Handling Crafter's Collection Craft Polymer Clay

When this clay came out, there were many social media posts about how soft this stuff is. They’re right. It’s super soft and more than a bit sticky. When you roll it out, it doesn’t feel like a board the way that Cernit Number One and Fimo can. In fact, some colors felt a bit like Cernit Translucent and Cernit Metallic in the way that the clay will flow and droop. That makes this clay frustrating to use if you need for the pieces to hold their shape (such as when you transfer pieces to a baking tray) or if you’re sculpting fine details. This stuff is gooey.

If you have good blade and clay handling skills, you will still be able to make wonderful things with this clay. It’s not THAT soft. But if you’re still learning to work neatly, this clay is going to push you over the edge. Skip it until you’re up for it. For the same reason, I don’t recommend this clay for children. It will make them hate clay and doubt themselves.

HOWEVER… please be aware that it is super fresh. Not all colors were gooey, and I have a STRONG suspicion that this clay will age poorly and become quite crumbly and hard with time (more on that later). Don’t assume that a clay will always be the same as it is right now. Polymer clay ages with time. (More on that here and here.)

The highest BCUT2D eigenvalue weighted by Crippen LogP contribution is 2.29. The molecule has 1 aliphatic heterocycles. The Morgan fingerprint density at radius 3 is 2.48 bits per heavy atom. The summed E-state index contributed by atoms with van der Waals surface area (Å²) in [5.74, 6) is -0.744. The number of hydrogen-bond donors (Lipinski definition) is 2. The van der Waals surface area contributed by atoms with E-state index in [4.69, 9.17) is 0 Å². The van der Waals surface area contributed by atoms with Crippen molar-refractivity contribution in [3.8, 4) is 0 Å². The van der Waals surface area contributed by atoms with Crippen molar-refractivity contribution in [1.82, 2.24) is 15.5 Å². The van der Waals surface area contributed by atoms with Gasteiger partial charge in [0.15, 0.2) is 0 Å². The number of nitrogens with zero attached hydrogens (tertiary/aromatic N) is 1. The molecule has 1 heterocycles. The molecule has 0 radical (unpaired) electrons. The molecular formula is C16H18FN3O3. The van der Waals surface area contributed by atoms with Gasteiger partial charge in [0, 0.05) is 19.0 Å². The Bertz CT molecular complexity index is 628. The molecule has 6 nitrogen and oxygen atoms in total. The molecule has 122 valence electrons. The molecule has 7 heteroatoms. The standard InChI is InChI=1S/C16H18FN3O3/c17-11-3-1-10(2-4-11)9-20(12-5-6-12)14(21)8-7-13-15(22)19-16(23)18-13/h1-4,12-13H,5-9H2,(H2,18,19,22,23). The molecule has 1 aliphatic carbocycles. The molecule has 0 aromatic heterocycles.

Can You Leach It?

Normally, I like to leach my super fresh polymer clay to make a better working texture. That removes the oils from the clay. But when I leached HL Craft, I wasn’t impressed with the result. Taking out the oils didn’t reduce the stickiness. Instead, it made the unbaked clay hold together poorly and made it quite hard to roll out smoothly. It was an odd combination of being too soft and crumbly as the same time. Weird.


If the clay you have is too soft to use, I recommend just hanging on to it. It will firm up. You can also mix it with harder clay, any brand. I found that it works beautifully as a clay softener! These bits of old cane ends were hard as a rock. I mixed 50/50 with white HL Craft and mixed with my hands. Five minutes later of rolling and twisting and it was ready for the pasta machine. Easy and no crumbs.